Thursday, May 24, 2012

lessons in humility, acceptance and not being a moron



Yesterday at dinner time we decided to go camping. Spontaneously! With twins!  Never mind our carefully constructed routine or the fact that the girls had already had a wildly exciting day and hadn't napped or that it was dinner time or that we have 18 month old toddlers who have never been camping or that the campsite was an hour's drive away and it was rush hour or that it was just a stupid idea, we were being spontaneous!


Summer arrived in the UK yesterday. More dramatically still, summer arrived in Glasgow. I can't tell you how long it's been since we had summer, roughly 3 years maybe? And I can't tell you how much we have missed camping, it's something that we love and that we couldn't wait to do with the girls. Never mind people's raised eyebrows, we were going to be Cool Family That Doesn't Bat An Eyelid at Camping With Toddlers. Spontaneously. 

Well we hadn't reckoned on Amelia. Which was silly, as we've had 18 months to come to terms with Amelia, 18 months which has mostly been spent figuring out what she needs to happen for her to go to sleep at night. What she needs does not include a spontaneous camping trip that starts at dinner time. Girl LOVED the campsite, LOVED the tent, LOVED the food and the wild and the trees and the horses and the wigwams at the campsite. Girl loved them so much that there was no way in hell she was ever ever going to go to sleep despite the fact that she was falling flat on her face with tiredness. We thought that eventually, when she was tired enough, she would join the rest of us in our cosy pile of limbs and sleeping bags (Ella, after ten minutes of trying out different corners of the tent, settled happily in her daddy's armpit and started nodding off to sleep.) But an hour later she was not only ricocheting off the sides of the tent, she was screaming too. Which kind of sucked for the other campers who had travelled from Belgium and America to walk the West Highland Way and were getting up in the morning to continue their 96 mile trek.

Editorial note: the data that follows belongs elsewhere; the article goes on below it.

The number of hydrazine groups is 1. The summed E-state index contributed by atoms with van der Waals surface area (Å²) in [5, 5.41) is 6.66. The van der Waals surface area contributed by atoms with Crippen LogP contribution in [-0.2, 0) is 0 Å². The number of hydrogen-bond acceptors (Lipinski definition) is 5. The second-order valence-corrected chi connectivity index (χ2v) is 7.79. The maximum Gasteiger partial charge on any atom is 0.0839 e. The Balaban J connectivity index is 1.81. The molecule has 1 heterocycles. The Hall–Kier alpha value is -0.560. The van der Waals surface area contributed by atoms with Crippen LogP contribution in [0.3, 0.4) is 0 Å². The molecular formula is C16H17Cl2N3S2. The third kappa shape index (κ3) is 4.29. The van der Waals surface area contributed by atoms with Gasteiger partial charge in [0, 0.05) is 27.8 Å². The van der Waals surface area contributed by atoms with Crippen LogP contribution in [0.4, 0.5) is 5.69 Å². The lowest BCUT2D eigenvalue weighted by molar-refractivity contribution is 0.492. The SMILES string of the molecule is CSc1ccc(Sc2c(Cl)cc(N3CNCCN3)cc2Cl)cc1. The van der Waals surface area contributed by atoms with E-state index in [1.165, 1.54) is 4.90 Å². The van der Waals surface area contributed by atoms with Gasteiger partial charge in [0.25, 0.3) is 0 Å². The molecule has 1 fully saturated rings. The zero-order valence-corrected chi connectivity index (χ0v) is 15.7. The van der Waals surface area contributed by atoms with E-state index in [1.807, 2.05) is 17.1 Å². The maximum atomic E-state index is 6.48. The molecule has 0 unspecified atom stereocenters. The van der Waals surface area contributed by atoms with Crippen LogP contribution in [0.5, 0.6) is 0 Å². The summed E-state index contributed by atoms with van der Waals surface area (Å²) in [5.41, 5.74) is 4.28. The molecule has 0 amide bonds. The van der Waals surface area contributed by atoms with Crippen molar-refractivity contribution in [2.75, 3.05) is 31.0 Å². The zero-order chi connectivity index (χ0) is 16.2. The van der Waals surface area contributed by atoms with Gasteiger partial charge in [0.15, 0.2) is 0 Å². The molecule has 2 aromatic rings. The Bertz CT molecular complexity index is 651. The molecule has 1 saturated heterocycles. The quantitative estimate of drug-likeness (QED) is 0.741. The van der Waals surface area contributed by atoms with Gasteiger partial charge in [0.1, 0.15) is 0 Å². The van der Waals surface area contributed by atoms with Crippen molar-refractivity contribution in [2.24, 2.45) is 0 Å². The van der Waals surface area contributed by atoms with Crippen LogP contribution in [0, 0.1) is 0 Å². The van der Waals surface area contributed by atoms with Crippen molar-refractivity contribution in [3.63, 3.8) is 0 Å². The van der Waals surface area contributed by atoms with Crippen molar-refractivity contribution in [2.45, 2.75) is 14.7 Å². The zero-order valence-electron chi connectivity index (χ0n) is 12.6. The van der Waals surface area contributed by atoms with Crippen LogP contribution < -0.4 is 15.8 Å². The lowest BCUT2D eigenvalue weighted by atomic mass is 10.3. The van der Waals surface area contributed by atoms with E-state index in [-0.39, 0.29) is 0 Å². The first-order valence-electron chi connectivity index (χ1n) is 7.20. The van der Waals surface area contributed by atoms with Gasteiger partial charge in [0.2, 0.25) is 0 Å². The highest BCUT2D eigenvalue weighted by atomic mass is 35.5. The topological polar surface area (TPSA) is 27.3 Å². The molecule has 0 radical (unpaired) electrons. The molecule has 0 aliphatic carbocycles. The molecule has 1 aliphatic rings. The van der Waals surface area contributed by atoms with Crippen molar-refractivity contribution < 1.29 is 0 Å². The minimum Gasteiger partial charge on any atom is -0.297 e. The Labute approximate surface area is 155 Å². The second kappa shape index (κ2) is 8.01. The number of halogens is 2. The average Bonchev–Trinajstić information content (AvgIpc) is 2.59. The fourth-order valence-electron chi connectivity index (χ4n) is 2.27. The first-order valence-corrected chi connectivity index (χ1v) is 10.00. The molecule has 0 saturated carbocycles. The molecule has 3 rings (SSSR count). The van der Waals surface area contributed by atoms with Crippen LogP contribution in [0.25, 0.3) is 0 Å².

So we packed up and came home. Which was embarrassing. I'd thought that we were so damn cool, camping with our kiddos, we were one of those families who other families admire and think 'wow, they're so carefree, they haven't let having kids stop them from having adventures'. In other words I was a smug, self-congratulating  moron. 

The thing is, I've never once felt like we have let having kids stop us from having adventures, I had just become fixated on the idea that camping had to be one of them. Camping was my status adventure, the one I would take beautiful pictures of and blog about and bask in the congratulations of my readers for being So Cool (I know, I know, I hate myself too).


Despite the embarrassment of packing up and coming home I'm actually really glad that we went, for a few reasons. One, until we tried to go to sleep we had so much fun, in fact I don't think that the girls have ever had more fun in their lives. Watching them rampaging and exploring was one of my happiest moments as a parent. Oh and Ella called out for Ammie when she couldn't see her around the side of the tent, 'Me Moo? Meeee Moo?' and my heart exploded with love. Two, we realllllllly needed to break out of our routine, do something that was neither work or agonising over selling our house, which is pretty much all we've done for a month. But thirdly, and most importantly, I learnt some lessons in humility (see above) and acceptance.  Accepting that one of our children just doesn't deal with huge amounts of change and excitement as well as I might like and that it's our responsibility to look out for her and not to throw her things she can't deal with just because we think that if they worked out they would be really fun. I've always thought that we had accepted that Amelia is just slightly harder work than Ella (most of the time, Ella has her moments, her 'exorcist moments' as I like to think of them) but I feel like yesterday was one of those eye-opening moments when you realise that you still had a little way to go before you were quite the person/parent/whatever that you wanted to be and that you might have just made it a step closer. Which is kind of cool. 












(our camping bible - maybe this face should have been a warning - rocking the neon trend - exploring - the builder - "hullo, buh bye" - 10pm, an escapee - Going Home.)